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Wednesday, July 27, 2011

Titers Vs. Vaccines

Over the last 10-15 years veterinarians and clients have become increasingly concerned about the possibility of over-vaccinating.  This has led to changes in vaccine protocols, studies to determine longer durations for vaccines, and investigation into other methods of preventative care.  One of those potential other methods is measuring titers, something that I get asked about every now and then.

Let's first talk about titers, especially for those without a background in immunology.  When we give a vaccine we stimulate the immune system to react.  In order to help fight off an infection the body will produce antibodies specific to the invader.  These antibodies help immune cells recognize and destroy the organism.  Once the infection is defeated the body wants to be ready in order to repel a similar invasion in the future.  So antibodies against that given organism will remain in the blood stream for a period of time, allowing the body to respond quickly if it is infected again.  Each type of antibody is specific to only a single organism, though some may be similar enough that they will aid in fighting off very closely related organisms.

A titer is a measurement of antibodies in the blood stream.  It's not uncommon for us to measure titers as a diagnostic test when trying to determine whether or not a patient has a given infection.  Some people have been advocating measuring antibody titers to determine immunity before giving a vaccine.  The idea is that if the titer is high then protection is still adequate and vaccination is unnecessary; if the titer is low then immunity has waned and re-vaccination is needed. Sounds pretty simple and makes sense, right?

Unfortunately, it's not so straight-forward.  In fact, top immunologists don't recommend routine titer testing as an acceptable alternative to vaccination.  In the early 2000s the American Veterinary Medical Association published data from a Vaccine Task Force study that had been looking into vaccine protocols for several years.  More recently I read a summary article by one of my professors in vet school, Dr. Richard Ford.  There are numerous reasons why titers aren't a good idea.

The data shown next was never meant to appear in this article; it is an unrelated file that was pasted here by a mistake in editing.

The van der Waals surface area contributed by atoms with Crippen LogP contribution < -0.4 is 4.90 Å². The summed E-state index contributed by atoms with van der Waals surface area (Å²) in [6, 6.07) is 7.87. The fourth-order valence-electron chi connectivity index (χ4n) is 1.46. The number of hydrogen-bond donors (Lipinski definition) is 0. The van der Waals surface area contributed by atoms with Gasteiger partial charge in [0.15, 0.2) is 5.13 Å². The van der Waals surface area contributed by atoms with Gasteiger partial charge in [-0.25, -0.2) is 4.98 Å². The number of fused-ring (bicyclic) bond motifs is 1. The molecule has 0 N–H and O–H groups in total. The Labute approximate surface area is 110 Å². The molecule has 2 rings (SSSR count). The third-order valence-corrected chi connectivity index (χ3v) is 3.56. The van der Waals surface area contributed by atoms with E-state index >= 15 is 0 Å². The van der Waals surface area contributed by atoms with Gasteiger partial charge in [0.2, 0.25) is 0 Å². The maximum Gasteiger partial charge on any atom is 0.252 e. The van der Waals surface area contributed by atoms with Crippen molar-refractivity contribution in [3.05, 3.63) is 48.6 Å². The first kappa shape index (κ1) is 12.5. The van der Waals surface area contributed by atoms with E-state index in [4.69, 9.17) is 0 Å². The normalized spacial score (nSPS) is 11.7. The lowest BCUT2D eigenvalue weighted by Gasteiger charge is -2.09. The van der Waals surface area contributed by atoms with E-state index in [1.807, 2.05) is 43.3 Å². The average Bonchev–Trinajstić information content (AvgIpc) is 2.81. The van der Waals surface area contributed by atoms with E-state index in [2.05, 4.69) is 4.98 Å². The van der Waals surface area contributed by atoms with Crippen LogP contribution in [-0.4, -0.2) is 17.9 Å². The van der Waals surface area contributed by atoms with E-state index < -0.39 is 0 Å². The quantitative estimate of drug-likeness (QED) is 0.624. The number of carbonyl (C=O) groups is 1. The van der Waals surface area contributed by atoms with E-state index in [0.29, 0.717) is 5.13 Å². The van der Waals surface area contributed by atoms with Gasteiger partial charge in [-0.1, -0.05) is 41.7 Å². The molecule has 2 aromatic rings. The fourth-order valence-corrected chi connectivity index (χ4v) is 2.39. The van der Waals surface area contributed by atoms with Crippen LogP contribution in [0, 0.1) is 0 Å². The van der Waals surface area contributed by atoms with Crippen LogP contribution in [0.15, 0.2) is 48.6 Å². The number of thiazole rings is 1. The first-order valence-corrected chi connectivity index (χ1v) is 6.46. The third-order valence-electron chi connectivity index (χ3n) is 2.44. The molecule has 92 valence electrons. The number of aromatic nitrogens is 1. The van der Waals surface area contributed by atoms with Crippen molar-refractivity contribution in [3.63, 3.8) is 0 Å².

1.  Antibody concentration and levels does NOT equal immunity.  A very high level usually indicates protection.  However, a low level may not indicate a lack of protection.  And in the "gray area" between the extremes there is no consensus on what level indicates adequate protection.  So just because a lab report states a given level it doesn't automatically correlate with any degree of protection.
2.  In the US there is no standardized method of measuring serum concentrations of antibodies for vaccine antigens.  Therefore the measurement reported by one lab can be very different than the measurement reported by a different lab!  You can't compare results between labs because they may not be measuring them the same way.  So if one lab gives a "high" result but another lab gives a "low" result, is the pet protected?  Honestly, there's no way to tell.
3.  There are no lab tests for most of the vaccine antigens on the market (currently only for canine distemper, canine parvo, and feline panleukopenia).  However, even if other antibody tests are developed, because the correlation between antibody levels and protection is so poor, results will be meaningless.
4. Vaccines are far cheaper than titer testing.  Most vaccines cost less than $30, yet titer testing for a single antigen may cost $80-100, sometimes even more.  For most cost-conscious clients it's better to give a vaccine rather than test for antibody levels. 

Now I know that there are those out there who are strongly against vaccines and are very in favor of titer testing.  However currently the evidence is against doing testing.  Vaccines have prevented disease for over 100 years and we are improving their quality while decreasing their reactivity.  Vaccines have saved lives and caused minimal problems.  There have been far more problems prevented than caused by immunization, and most of the concerns about them have not been proven despite studies.  So until studies show otherwise, I will continue to advocate for vaccination and against routine titer testing.